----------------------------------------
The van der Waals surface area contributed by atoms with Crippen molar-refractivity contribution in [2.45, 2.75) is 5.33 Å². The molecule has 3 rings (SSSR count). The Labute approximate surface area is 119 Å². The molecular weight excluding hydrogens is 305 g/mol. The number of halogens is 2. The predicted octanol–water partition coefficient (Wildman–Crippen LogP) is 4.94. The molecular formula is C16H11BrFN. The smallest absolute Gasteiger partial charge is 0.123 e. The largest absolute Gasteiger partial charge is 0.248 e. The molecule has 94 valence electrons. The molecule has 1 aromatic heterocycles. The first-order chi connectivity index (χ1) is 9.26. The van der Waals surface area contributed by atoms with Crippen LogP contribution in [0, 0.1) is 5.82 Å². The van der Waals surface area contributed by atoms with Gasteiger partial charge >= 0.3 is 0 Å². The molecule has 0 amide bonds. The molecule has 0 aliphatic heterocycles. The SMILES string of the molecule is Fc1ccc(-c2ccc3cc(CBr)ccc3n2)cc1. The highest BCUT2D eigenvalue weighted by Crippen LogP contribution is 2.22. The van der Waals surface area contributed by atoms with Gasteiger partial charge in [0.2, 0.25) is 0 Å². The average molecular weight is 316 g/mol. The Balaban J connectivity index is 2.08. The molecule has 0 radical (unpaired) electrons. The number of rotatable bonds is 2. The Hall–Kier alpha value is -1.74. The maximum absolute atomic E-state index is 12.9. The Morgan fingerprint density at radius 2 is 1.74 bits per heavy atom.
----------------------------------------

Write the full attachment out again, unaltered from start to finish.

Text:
The van der Waals surface area contributed by atoms with Crippen molar-refractivity contribution in [2.45, 2.75) is 5.33 Å². The molecule has 3 rings (SSSR count). The Labute approximate surface area is 119 Å². The molecular weight excluding hydrogens is 305 g/mol. The number of halogens is 2. The predicted octanol–water partition coefficient (Wildman–Crippen LogP) is 4.94. The molecular formula is C16H11BrFN. The smallest absolute Gasteiger partial charge is 0.123 e. The largest absolute Gasteiger partial charge is 0.248 e. The molecule has 94 valence electrons. The molecule has 1 aromatic heterocycles. The first-order chi connectivity index (χ1) is 9.26. The van der Waals surface area contributed by atoms with Crippen LogP contribution in [0, 0.1) is 5.82 Å². The van der Waals surface area contributed by atoms with Gasteiger partial charge >= 0.3 is 0 Å². The molecule has 0 amide bonds. The molecule has 0 aliphatic heterocycles. The SMILES string of the molecule is Fc1ccc(-c2ccc3cc(CBr)ccc3n2)cc1. The highest BCUT2D eigenvalue weighted by Crippen LogP contribution is 2.22. The van der Waals surface area contributed by atoms with Gasteiger partial charge in [0.2, 0.25) is 0 Å². The average molecular weight is 316 g/mol. The Balaban J connectivity index is 2.08. The molecule has 0 radical (unpaired) electrons. The number of rotatable bonds is 2. The Hall–Kier alpha value is -1.74. The maximum absolute atomic E-state index is 12.9. The Morgan fingerprint density at radius 2 is 1.74 bits per heavy atom.